Artists + Makers
Want to reside in a city where arts and culture are at the center of everything? Look no further than Santa Fe. The third-largest art market in the country, it is home to a number of important arts institutions, from SITE Santa Fe, Meow Wolf, Santa Fe Opera, and Aspen Santa Fe Ballet to Wise Fool, Dancing Earth, and the Lensic Performing Arts Center. It also boasts national- and state-funded institutes such as the Institute for American Indian Arts and the New Mexico School for the Arts. An hour south in Albuquerque are the National Hispanic Cultural Center and the National Institute of Flamenco, the nation’s most revered institutions of their kind.
Santa Fe’s original makers are the Native peoples of New Mexico, who laid the foundation upon which new artisans and makers stand. In the early 1600s, the Spanish arrived, bringing their own arts and trades. Today’s generation of artists gives life to their ancient forms while also creating new ones, from pottery, weaving, and silversmithing to immersive arts, interior design, and aerial arts.
Discover a small selection of New Mexico makers here, including Alex Chavez, Elise Southwick, Christine Hernandez, Erin Currier, Kimmy Rohrs, Yolanda Rawlings, Felipe Ortega and Johnny Ortiz, Lucy Barna, Heather and Matt French, and St. John’s alum Sean Di Ianni. To learn about one of Santa Fe’s maker spaces, which provides affordable workshops, tools, and workspaces to new and established makers alike, visit Make Santa Fe. To visit one of the city’s maker’s markets, hit the El Rey on the First Friday of the month.
Santa Fe has more than 250 art galleries for its 80,000 residents—which means there is one gallery for every 320 people. But we also have a world-class opera, a national dance company, a renowned circus and aerial arts school, an internationally recognized contemporary arts space, a respected symphony, a summer bandstand series, a contemporary indigenous dance company, a longstanding community theater, and the most innovative multimedia immersive arts company in the nation. In addition, our local arts festivals and museums are national treasures, drawing tens of thousands from across the world annually. In what other state can you find the flamenco dance capital of the country, and the trifecta of arts festivals: the Spanish Market, the Indian Market, and the largest International Folk Art Market in the country? In this little place? Absolutely.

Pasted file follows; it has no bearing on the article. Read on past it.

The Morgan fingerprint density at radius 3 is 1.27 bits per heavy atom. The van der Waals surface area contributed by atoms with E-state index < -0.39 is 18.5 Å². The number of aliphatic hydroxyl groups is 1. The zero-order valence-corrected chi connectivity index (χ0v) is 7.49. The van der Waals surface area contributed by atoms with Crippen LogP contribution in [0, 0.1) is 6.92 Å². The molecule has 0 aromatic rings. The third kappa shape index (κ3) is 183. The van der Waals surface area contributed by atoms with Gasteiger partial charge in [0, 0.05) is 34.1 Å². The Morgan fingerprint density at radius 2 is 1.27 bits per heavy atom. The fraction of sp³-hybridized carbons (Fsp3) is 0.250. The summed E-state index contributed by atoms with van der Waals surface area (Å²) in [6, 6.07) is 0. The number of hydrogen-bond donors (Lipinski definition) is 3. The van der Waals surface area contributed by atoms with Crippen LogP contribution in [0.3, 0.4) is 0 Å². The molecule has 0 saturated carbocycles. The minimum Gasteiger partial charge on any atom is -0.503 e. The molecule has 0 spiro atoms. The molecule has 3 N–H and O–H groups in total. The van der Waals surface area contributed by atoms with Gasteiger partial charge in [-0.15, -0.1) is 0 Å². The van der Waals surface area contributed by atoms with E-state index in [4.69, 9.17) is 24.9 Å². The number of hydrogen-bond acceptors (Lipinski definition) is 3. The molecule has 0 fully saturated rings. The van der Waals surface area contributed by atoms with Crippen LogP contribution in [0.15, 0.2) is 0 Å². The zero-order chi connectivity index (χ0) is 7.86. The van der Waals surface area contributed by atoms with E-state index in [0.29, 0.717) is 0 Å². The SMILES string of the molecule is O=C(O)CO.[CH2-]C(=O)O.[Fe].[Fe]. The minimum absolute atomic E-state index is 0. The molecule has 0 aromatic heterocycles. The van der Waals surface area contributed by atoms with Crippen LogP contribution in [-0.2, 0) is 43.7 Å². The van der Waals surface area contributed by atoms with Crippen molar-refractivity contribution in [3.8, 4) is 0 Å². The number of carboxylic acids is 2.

New Mexico’s arts and culture industries bring $6 billion in economic impact to the state. The state’s film industry—one of the nation’s largest and most established—creates $1 billion annually in economic output. These sectors provide tens of thousands of jobs to New Mexicans. From writers and directors to painters and sculptors, sound designers and lighting designers to costume designers and set designers, pyrotechnicians and propmasters to multimedia artists and dancers, to chefs and massage therapists ... Arts and culture are not just central to the lives of Santa Feans, they are central to their livelihoods as well.
In the words of local conjunto band Lone Pinon, “The Norte has long been a crossroads of cultures, and centuries of intersecting histories, trade routes, migrations, and cultural movements have endowed the region with an expansive and rich musical heritage.”
These intersections have been the fertile ground from which some of the most authentic Southwestern bands, and those who travel the Southwestern circuit, have grown. It has also been a place of great freedom and innovation.
From powerful singer-songwriters like The Handsome Family, best known as the creators of HBO’s True Detective theme song, to old-school blues musicians like CW Ayon and Americana trio Hot Honey, to outrageous innovators and explorers like Beirut and CocoRosie, to the regulars who pass through for a gig at Meow Wolf while en route to Los Angeles or Austin, Santa Fe’s music scene—and the talents it has spawned and supported—is rich and diverse.